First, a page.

I was in Barbados when they beat West Indies to win the series and when Matthew Hoggard got his hat-trick. I wasn't in the box, I was sitting in the stand at midwicket with Daphne my wife, and I knew then that we were looking at a bowling attack that could pose problems. I've always had a high regard for Harmison, ever since he came out to Australia and bowled 18 wides in the first game at Lilac Hill. It was supposed to be a friendly, but to judge my the umpiring, you would have thought it was a one-day international with the World Cup at stake. They were calling anything that was a millimetre past the left pad and Harmison didn't quite recover from that. But I've watched him closely - he's still a long way from his full potential, but gosh he's been bowling well - and Flintoff has been doing a great job as an allrounder.

Has the rapid decline of some of the Australian bowlers come as a shock to you?
Jason Gillespie has a technical flaw in his bowling at the moment and if he corrects that - even though he's played so many Test matches - I see no reason why he can't come back. He's got a major flaw in his instant of delivery which we picked up on television on Channel 4 and pinpointed, but I don't know if anyone's working on it or not. But if he gets that right that I see no reason why he can't come back. But so far Jason, who has been a very good cricketer for Australia, hasn't bowled well. We've had McGrath injured twice, and we've had, at the same time, England's bowlers improving match after match until they've become very high quality.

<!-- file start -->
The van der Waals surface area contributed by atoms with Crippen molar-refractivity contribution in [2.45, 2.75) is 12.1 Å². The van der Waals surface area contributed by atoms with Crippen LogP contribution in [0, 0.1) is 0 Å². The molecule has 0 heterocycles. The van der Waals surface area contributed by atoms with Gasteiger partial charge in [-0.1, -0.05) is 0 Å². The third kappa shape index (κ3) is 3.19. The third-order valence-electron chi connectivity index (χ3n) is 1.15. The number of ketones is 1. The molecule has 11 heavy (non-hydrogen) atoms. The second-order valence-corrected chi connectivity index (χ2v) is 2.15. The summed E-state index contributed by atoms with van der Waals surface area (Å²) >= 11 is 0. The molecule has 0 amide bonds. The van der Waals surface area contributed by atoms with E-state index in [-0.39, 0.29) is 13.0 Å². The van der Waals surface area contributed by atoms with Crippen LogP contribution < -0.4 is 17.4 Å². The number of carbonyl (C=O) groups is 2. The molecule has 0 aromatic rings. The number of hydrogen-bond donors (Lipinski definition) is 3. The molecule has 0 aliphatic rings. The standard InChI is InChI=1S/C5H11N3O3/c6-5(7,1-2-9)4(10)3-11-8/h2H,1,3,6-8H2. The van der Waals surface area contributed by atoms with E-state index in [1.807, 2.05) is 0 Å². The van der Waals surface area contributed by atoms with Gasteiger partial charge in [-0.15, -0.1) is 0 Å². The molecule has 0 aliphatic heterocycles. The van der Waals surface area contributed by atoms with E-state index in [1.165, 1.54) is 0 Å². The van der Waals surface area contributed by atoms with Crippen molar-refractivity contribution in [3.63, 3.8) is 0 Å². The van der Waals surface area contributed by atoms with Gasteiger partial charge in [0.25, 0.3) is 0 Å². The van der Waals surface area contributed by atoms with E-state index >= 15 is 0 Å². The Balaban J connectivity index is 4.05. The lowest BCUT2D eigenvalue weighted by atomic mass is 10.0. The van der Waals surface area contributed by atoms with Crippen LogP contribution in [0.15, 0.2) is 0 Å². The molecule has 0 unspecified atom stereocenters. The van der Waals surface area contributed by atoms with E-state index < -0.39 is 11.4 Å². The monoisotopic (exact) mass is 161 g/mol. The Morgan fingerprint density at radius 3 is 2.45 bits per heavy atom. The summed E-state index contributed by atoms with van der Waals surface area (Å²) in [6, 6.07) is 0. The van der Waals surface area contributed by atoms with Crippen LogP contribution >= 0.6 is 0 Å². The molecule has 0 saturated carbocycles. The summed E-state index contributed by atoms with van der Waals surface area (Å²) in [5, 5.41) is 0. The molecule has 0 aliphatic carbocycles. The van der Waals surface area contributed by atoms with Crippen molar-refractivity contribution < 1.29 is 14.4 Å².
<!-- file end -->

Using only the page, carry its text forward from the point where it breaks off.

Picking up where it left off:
Does it surprise that the Australians haven't appointed a specialist bowling coach?
I think they do have a bowling coach. I know England have Troy Cooley, who's been very very good for England. But Australia have specialised coaches like John Buchanan who can do the same thing. Gillespie doesn't have an insurmountable flaw in his technique, but it's something that needs to be addressed and worked on.

As a legspinner yourself, you must be delighted to watch Shane Warne's performances on this tour.
Shane's not a young man anymore but he's bowled beautifully all the way through the series. You can discard the fact that he didn't take a wicket in the second innings at Old Trafford, because he was simply bowling into the rough outside leg stump, not worrying about the wickets, but trying to keep the runs down so that Australia didn't have all that many to chase on the last day. So he was bowling to a plan, even if in that case it was a negative plan. I think he's bowled beautifully. He's bowled in a slightly different fashion from past tours. He doesn't bowl as many flippers or wrong'uns as he did, but he's developed other balls for these English pitches such as that delivery with much more side-spin than normal. He's almost back to what he was when he came into the game in 1991. I think he's done a terrific job.

You once said you wished you had bowled more like Warne than Benaud? What did you mean by that?